Chloe’s Bill to Regulate Dog Breeders, Pet Stores
Proposal in Illinois calls for limits to number of dogs that breeders can maintain.
Posted: January 28, 2009, 5 a.m. EST
Legislation named after a young Cocker Spaniel who was rescued from an unlicensed breeding operation in Macon County, Ill., seeks to crack down on irresponsible dog breeders and pet stores in the state.
Chloe with owner Roy Austin
Chloe’s Bill, sponsored by state Rep. John Fritchey (D-Chicago), and state Sen. Dan Kotowski, (D-Mount Prospect), would regulate commercial dog breeders and pet stores by establishing penalties for violations, ranging from fines to animal seizure and license revocation. In addition, the bill would ban breeders from having more than 20 dogs who haven’t been spayed or neutered.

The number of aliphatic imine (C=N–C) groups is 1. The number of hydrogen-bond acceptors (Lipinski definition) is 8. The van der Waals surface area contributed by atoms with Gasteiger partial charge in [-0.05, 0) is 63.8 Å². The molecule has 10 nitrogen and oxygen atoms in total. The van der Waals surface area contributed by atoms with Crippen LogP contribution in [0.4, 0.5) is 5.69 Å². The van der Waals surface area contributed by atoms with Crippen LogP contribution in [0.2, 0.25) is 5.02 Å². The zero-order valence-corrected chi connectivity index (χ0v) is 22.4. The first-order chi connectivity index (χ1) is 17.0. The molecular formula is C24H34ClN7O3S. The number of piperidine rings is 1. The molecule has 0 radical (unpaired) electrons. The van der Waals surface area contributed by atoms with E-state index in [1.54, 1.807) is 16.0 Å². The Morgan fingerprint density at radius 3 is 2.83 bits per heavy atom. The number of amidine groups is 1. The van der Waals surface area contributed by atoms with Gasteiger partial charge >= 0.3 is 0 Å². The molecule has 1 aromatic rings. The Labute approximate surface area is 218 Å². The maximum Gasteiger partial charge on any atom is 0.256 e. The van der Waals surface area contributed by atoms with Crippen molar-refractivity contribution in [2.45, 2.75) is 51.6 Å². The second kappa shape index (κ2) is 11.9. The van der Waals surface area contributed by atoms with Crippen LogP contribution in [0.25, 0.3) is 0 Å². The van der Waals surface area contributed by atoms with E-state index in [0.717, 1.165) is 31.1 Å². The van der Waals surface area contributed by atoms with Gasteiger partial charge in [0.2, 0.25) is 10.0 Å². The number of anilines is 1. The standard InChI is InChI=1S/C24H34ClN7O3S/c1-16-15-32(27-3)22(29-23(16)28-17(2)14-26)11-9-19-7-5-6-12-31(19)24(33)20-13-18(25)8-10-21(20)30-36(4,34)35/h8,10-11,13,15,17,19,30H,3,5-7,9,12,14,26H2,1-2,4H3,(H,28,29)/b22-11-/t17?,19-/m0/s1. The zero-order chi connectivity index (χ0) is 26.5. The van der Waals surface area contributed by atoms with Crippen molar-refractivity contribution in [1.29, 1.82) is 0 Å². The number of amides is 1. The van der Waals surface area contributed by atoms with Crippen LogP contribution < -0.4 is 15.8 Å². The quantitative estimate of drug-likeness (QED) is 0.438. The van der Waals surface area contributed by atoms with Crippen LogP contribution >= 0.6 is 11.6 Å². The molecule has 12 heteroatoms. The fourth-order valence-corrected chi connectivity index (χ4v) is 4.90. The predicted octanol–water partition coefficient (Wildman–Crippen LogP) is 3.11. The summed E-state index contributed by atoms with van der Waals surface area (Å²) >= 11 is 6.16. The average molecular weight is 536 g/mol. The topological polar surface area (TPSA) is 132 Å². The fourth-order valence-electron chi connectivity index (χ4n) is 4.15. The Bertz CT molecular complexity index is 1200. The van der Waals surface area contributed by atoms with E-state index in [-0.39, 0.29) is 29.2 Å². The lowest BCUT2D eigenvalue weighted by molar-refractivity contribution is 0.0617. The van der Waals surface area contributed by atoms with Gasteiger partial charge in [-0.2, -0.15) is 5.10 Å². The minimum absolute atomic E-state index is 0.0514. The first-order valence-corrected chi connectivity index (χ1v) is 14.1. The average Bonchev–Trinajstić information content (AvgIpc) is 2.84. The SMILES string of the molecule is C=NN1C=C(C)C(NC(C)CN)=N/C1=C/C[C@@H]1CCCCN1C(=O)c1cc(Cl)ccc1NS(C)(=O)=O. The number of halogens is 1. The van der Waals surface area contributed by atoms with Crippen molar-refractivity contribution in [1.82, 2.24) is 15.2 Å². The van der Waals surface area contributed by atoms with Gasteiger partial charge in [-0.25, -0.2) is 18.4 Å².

Chloe’s Bill also would mandate the following:
- Require licensing for those who have three or more females "for the purpose of the sale of their offspring."
- Ban those with felony animal cruelty convictions from obtaining a dog-breeding license.
- Require pet stores and dog breeders to provide potential buyers with a dog’s full medical history.
- Require pet stores and breeders to provide facts about the cost and responsibilities of dog ownership and the benefits of spaying and neutering.
- Require breeding operations to be regularly sanitized and built to protect dogs from injury and disease, be free of wire flooring, and be well-insulated.
The bill was introduced by both legislators at an event at PAWS Chicago on Jan. 18.
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